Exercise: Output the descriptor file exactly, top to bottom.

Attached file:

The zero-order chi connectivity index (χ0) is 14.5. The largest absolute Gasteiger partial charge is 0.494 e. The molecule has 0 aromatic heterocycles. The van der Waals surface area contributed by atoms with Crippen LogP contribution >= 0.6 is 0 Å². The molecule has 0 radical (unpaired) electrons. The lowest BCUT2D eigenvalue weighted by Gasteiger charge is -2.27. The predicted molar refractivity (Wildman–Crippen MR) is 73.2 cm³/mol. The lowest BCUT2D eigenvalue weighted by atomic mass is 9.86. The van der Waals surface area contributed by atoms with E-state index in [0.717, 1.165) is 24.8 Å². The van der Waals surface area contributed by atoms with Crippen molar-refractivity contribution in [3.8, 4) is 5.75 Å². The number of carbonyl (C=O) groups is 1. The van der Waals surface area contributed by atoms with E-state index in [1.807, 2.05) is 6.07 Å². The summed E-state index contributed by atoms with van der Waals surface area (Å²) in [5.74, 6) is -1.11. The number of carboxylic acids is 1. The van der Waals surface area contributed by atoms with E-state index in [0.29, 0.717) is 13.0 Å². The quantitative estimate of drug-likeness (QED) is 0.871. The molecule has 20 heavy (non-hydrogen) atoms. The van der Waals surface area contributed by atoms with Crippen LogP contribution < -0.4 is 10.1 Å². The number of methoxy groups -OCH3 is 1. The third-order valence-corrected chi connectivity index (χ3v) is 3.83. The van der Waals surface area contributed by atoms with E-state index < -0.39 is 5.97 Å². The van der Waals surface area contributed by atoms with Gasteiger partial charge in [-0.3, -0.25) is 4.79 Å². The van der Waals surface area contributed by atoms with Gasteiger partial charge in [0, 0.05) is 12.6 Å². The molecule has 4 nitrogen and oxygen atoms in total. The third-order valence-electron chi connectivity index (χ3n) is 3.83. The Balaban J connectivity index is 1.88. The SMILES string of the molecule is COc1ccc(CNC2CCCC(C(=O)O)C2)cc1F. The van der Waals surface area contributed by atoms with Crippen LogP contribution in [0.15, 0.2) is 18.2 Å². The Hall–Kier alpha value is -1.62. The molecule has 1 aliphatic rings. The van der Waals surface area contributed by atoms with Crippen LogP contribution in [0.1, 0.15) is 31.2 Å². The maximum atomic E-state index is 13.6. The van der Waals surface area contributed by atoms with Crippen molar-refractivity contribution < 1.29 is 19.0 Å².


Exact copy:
The zero-order chi connectivity index (χ0) is 14.5. The largest absolute Gasteiger partial charge is 0.494 e. The molecule has 0 aromatic heterocycles. The van der Waals surface area contributed by atoms with Crippen LogP contribution >= 0.6 is 0 Å². The molecule has 0 radical (unpaired) electrons. The lowest BCUT2D eigenvalue weighted by Gasteiger charge is -2.27. The predicted molar refractivity (Wildman–Crippen MR) is 73.2 cm³/mol. The lowest BCUT2D eigenvalue weighted by atomic mass is 9.86. The van der Waals surface area contributed by atoms with E-state index in [0.717, 1.165) is 24.8 Å². The van der Waals surface area contributed by atoms with Crippen molar-refractivity contribution in [3.8, 4) is 5.75 Å². The number of carbonyl (C=O) groups is 1. The van der Waals surface area contributed by atoms with E-state index in [1.807, 2.05) is 6.07 Å². The summed E-state index contributed by atoms with van der Waals surface area (Å²) in [5.74, 6) is -1.11. The number of carboxylic acids is 1. The van der Waals surface area contributed by atoms with E-state index in [0.29, 0.717) is 13.0 Å². The quantitative estimate of drug-likeness (QED) is 0.871. The molecule has 20 heavy (non-hydrogen) atoms. The van der Waals surface area contributed by atoms with Crippen LogP contribution < -0.4 is 10.1 Å². The number of methoxy groups -OCH3 is 1. The third-order valence-corrected chi connectivity index (χ3v) is 3.83. The van der Waals surface area contributed by atoms with E-state index < -0.39 is 5.97 Å². The van der Waals surface area contributed by atoms with Gasteiger partial charge in [-0.3, -0.25) is 4.79 Å². The van der Waals surface area contributed by atoms with Gasteiger partial charge in [0, 0.05) is 12.6 Å². The molecule has 4 nitrogen and oxygen atoms in total. The third-order valence-electron chi connectivity index (χ3n) is 3.83. The Balaban J connectivity index is 1.88. The SMILES string of the molecule is COc1ccc(CNC2CCCC(C(=O)O)C2)cc1F. The van der Waals surface area contributed by atoms with Crippen LogP contribution in [0.15, 0.2) is 18.2 Å². The Hall–Kier alpha value is -1.62. The molecule has 1 aliphatic rings. The van der Waals surface area contributed by atoms with Crippen LogP contribution in [0.1, 0.15) is 31.2 Å². The maximum atomic E-state index is 13.6. The van der Waals surface area contributed by atoms with Crippen molar-refractivity contribution < 1.29 is 19.0 Å².